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An auction bristling with highly commercial, signed jewellery and objets d’art, the Bonhams (27.5/25/20/13.9% buyer’s premium) sale held on December 4 certainly hit the spot.

The market has become selective and picky and this offering catered to it.

The core was devoted to a European private collection of 23 desk clocks, the vast majority of which were made by Cartier between 1908-90.

In other words, the sheer range and variety of timepieces on offer afforded devotees of Cartier’s work a singular opportunity to study how the firm’s designs in a single medium evolved through the 20th century, from the elegance of Belle Epoque through Art Deco architecturalism to post-war functionality.

Unquestionably, the stand-out lot was one of the firm’s celebrated Pendules Mystérieuses produced in 1919 by Cartier and master horologist Maurice Couet (1885-1963).

Couet, who had remarkable insight where physics, mathematics and optics were concerned, worked in collaboration with Cartier in Paris from c.1911. In 1913 he produced the first mystery clock known as Model A. Bearing in mind that each clock took on average a year to create, the one sold at Bonhams was therefore one of the very earliest examples.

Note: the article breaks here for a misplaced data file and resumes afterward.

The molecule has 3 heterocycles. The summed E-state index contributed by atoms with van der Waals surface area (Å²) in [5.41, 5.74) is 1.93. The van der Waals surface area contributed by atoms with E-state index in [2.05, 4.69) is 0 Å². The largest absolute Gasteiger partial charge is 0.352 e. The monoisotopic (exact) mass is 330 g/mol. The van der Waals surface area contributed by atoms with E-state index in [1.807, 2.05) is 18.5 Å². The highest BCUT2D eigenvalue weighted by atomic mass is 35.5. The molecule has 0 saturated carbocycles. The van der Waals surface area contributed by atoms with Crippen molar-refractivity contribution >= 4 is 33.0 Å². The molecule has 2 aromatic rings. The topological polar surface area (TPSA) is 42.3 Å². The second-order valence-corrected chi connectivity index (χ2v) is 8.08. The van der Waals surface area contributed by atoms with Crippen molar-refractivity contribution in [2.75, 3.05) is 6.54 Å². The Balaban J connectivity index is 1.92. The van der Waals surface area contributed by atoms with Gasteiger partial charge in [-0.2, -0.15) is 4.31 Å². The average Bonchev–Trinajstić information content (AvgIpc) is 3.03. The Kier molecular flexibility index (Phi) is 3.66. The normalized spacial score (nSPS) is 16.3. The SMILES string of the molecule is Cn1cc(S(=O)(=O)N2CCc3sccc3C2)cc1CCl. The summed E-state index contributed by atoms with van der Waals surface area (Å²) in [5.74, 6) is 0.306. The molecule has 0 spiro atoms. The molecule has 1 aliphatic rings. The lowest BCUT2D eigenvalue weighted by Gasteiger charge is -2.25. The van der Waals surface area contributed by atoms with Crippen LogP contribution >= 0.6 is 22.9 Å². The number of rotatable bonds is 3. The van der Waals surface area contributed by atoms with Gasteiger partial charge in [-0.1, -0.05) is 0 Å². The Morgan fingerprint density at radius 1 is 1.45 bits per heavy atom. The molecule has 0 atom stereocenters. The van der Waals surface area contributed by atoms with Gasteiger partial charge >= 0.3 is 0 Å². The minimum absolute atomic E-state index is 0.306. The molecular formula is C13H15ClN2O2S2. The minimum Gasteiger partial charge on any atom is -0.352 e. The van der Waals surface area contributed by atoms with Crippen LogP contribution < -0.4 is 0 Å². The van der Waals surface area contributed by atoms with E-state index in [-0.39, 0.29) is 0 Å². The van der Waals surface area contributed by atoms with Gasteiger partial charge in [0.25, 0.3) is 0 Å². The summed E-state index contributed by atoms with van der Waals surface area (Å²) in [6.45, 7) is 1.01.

Its design is deceptively simple: a plain, rectangular block of rock crystal on a black agate base with white enamelled gold frame. The diamond-set hands appear to ‘float’ in space with no apparent connection to any mechanism or movement. This ingenious illusion is created by fixing each hand on to a rock crystal disc with tooth-edged borders, in turn driven by two axles concealed within the frame and by a movement hidden within the base.

This clock has a later pediment, but in spite of this, it soared above its £150,000-250,000 guide to fetch £490,000 (£603,062 including premium). With several other clocks fetching double or even three times their estimates, the collection achieved a highly satisfactory £930,400.

Outstanding provenance

Considerable interest was generated on the view by several early Cartier jewels but one stood out for its sheer size and outstanding provenance: an emerald, rock crystal, diamond and platinum necklace formerly owned by Vita Sackville West, the celebrated poet, author and garden designer.

It was reputed to have been a present from Vita’s mother, Lady Sackville, on her daughter’s engagement to Harold Nicolson in 1913 and was mounted with a large Indian emerald profusely carved on the surface with flowers.

From around 1911 Jacques Cartier travelled to India where he forged fruitful relationships with several important clients such as the Gaekwar of Baroda and the Nizam of Hyderabad.

This emerald, weighing almost 100cts, was undoubtedly one of the gems he purchased with a view to having it reset in a platinum and diamond frame perfectly suited to the prevailing taste before the First World War for exotic jewels redolent of the East. In 1994 Bonhams sold a not entirely dissimilar emerald jewel from the Sackville West collection for £210,000.